Holt’s measure is far more sweeping. It makes clear that FISA simply does not apply to “foreign to foreign” communications even if they are routed through the United States—as many are. It continues the requirement of an individual warrant with respect to the international communications of individual U.S. citizens. (The Administration has consistently sought blanket authority for such surveillance, but has declined ever to make a specific case for why it needs it.)
The RESTORE Act takes a more cautious approach. It changes the scope of persons covered to be “persons that are reasonably believed to be located outside the United States and not United States persons.” So the protections to Americans would continue even when they are overseas.
The RESTORE Act also gives the FISA Court back its focal role in reviewing applications to conduct electronic surveillance for purposes of gathering foreign intelligence, by renewing the requirement of advance court review and approval. Finally the leadership’s measure requires intensive on-going oversight of the Administration’s use of programmatic authorizations, by requiring that copies of applications go to Congress, calling for regular audits by the Inspector General of the Justice Department, and requiring the Attorney General and Director of National Intelligence to report to Congress on their use of the powers granted them.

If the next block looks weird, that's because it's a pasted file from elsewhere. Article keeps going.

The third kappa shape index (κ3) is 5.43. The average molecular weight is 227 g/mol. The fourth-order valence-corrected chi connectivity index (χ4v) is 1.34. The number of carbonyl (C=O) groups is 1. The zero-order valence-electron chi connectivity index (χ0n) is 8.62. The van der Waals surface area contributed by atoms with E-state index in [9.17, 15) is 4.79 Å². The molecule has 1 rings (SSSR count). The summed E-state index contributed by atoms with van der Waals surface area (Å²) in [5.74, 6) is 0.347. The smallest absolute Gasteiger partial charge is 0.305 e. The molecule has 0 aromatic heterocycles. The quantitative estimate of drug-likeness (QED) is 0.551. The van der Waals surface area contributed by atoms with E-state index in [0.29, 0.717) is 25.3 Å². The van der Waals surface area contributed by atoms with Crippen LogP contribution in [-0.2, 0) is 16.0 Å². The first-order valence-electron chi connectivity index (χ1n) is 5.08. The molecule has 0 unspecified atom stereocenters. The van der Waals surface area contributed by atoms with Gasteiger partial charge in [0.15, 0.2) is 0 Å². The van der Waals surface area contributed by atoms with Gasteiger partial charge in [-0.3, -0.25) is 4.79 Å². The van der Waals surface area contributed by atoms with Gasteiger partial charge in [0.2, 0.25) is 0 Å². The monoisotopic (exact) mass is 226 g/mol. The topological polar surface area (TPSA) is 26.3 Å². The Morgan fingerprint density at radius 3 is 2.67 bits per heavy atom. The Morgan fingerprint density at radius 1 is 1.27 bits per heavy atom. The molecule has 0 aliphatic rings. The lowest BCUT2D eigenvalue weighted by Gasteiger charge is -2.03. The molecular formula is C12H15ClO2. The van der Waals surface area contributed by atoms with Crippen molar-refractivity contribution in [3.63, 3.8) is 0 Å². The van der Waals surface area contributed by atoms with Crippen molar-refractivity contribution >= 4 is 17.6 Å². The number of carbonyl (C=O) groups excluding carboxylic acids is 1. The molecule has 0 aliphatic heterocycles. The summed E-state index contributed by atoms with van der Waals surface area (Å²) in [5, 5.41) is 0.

The New York City Bar Association, home to the nation’s leading corporate and telecommunications law experts, has gone over the proposals with some care and issued a letter to the House leadership with its opinions yesterday. The lawyers take two strong positions above everything else. First they insist that the Protect America Act should expire. They firmly oppose its renewal and they outline how they feel this act undermined the core protections of FISA.
And second, perhaps surprisingly for a collection of corporate lawyers, they are steadfast in opposing a grant of immunity to the telecommunications companies. “There is simply no lawful basis for the Administration’s demand for such absolute immunity. It would encourage a culture of impunity for unlawful conduct that is entirely unacceptable,” wrote Association President Barry Kamins.
Indeed, yesterday, ranking Republican Arlen Specter also announced his view that retroactive immunity for the telecom providers was a non-starter.